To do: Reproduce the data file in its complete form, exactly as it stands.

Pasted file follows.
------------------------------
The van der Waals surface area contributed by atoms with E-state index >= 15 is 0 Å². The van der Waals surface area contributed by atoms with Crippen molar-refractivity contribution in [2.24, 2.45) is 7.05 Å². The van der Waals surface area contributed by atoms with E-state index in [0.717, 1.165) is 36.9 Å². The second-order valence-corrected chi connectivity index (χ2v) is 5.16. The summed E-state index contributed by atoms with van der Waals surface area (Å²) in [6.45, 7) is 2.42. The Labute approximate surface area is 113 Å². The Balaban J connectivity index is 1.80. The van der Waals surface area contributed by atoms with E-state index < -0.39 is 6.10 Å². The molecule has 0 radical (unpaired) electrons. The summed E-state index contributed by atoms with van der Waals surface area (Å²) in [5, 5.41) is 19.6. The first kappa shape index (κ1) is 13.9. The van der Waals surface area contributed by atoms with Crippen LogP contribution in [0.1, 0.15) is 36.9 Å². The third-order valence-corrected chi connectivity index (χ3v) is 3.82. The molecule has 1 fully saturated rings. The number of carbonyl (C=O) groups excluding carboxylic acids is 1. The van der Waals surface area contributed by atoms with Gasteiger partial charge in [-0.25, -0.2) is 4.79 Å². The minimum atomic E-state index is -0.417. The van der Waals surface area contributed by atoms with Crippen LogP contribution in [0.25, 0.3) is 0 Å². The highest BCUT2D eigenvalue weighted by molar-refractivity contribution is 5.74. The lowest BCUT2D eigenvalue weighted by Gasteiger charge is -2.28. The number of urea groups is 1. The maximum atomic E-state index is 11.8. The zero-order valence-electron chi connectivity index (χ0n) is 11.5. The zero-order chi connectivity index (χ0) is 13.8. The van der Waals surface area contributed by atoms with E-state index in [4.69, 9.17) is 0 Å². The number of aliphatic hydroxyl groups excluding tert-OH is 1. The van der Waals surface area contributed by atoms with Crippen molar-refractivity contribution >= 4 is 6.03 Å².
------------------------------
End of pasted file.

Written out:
The van der Waals surface area contributed by atoms with E-state index >= 15 is 0 Å². The van der Waals surface area contributed by atoms with Crippen molar-refractivity contribution in [2.24, 2.45) is 7.05 Å². The van der Waals surface area contributed by atoms with E-state index in [0.717, 1.165) is 36.9 Å². The second-order valence-corrected chi connectivity index (χ2v) is 5.16. The summed E-state index contributed by atoms with van der Waals surface area (Å²) in [6.45, 7) is 2.42. The Labute approximate surface area is 113 Å². The Balaban J connectivity index is 1.80. The van der Waals surface area contributed by atoms with E-state index < -0.39 is 6.10 Å². The molecule has 0 radical (unpaired) electrons. The summed E-state index contributed by atoms with van der Waals surface area (Å²) in [5, 5.41) is 19.6. The first kappa shape index (κ1) is 13.9. The van der Waals surface area contributed by atoms with Crippen LogP contribution in [0.1, 0.15) is 36.9 Å². The third-order valence-corrected chi connectivity index (χ3v) is 3.82. The molecule has 1 fully saturated rings. The number of carbonyl (C=O) groups excluding carboxylic acids is 1. The van der Waals surface area contributed by atoms with Gasteiger partial charge in [-0.25, -0.2) is 4.79 Å². The minimum atomic E-state index is -0.417. The van der Waals surface area contributed by atoms with Crippen LogP contribution in [0.25, 0.3) is 0 Å². The highest BCUT2D eigenvalue weighted by molar-refractivity contribution is 5.74. The lowest BCUT2D eigenvalue weighted by Gasteiger charge is -2.28. The number of urea groups is 1. The maximum atomic E-state index is 11.8. The zero-order valence-electron chi connectivity index (χ0n) is 11.5. The zero-order chi connectivity index (χ0) is 13.8. The van der Waals surface area contributed by atoms with E-state index in [4.69, 9.17) is 0 Å². The number of aliphatic hydroxyl groups excluding tert-OH is 1. The van der Waals surface area contributed by atoms with Crippen molar-refractivity contribution >= 4 is 6.03 Å².